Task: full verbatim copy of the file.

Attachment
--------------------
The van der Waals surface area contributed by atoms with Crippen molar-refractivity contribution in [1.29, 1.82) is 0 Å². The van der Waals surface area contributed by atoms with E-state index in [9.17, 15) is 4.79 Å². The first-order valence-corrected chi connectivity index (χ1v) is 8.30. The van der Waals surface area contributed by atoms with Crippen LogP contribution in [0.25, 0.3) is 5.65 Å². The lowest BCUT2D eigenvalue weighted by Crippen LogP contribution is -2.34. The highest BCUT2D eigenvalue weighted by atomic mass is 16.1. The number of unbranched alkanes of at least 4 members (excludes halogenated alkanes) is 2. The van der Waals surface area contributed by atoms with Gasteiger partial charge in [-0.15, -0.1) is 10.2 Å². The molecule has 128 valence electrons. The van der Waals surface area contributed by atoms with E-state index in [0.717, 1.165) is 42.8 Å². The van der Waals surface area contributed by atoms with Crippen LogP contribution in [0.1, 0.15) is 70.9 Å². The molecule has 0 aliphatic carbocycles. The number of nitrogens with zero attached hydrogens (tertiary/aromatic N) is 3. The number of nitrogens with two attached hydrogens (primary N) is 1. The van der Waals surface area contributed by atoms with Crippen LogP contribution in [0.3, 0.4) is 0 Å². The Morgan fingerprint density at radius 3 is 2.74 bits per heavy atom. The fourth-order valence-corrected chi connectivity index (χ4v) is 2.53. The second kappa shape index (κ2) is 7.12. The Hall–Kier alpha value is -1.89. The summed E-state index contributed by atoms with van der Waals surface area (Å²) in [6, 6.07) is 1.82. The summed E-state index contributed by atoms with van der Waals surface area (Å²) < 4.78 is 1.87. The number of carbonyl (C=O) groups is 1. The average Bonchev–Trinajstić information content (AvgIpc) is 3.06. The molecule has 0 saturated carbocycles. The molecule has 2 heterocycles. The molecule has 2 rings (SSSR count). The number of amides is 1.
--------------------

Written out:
The van der Waals surface area contributed by atoms with Crippen molar-refractivity contribution in [1.29, 1.82) is 0 Å². The van der Waals surface area contributed by atoms with E-state index in [9.17, 15) is 4.79 Å². The first-order valence-corrected chi connectivity index (χ1v) is 8.30. The van der Waals surface area contributed by atoms with Crippen LogP contribution in [0.25, 0.3) is 5.65 Å². The lowest BCUT2D eigenvalue weighted by Crippen LogP contribution is -2.34. The highest BCUT2D eigenvalue weighted by atomic mass is 16.1. The number of unbranched alkanes of at least 4 members (excludes halogenated alkanes) is 2. The van der Waals surface area contributed by atoms with Gasteiger partial charge in [-0.15, -0.1) is 10.2 Å². The molecule has 128 valence electrons. The van der Waals surface area contributed by atoms with E-state index in [0.717, 1.165) is 42.8 Å². The van der Waals surface area contributed by atoms with Crippen LogP contribution in [0.1, 0.15) is 70.9 Å². The molecule has 0 aliphatic carbocycles. The number of nitrogens with zero attached hydrogens (tertiary/aromatic N) is 3. The number of nitrogens with two attached hydrogens (primary N) is 1. The van der Waals surface area contributed by atoms with Crippen LogP contribution in [0.3, 0.4) is 0 Å². The Morgan fingerprint density at radius 3 is 2.74 bits per heavy atom. The fourth-order valence-corrected chi connectivity index (χ4v) is 2.53. The second kappa shape index (κ2) is 7.12. The Hall–Kier alpha value is -1.89. The summed E-state index contributed by atoms with van der Waals surface area (Å²) in [6, 6.07) is 1.82. The summed E-state index contributed by atoms with van der Waals surface area (Å²) < 4.78 is 1.87. The number of carbonyl (C=O) groups is 1. The average Bonchev–Trinajstić information content (AvgIpc) is 3.06. The molecule has 0 saturated carbocycles. The molecule has 2 heterocycles. The molecule has 2 rings (SSSR count). The number of amides is 1.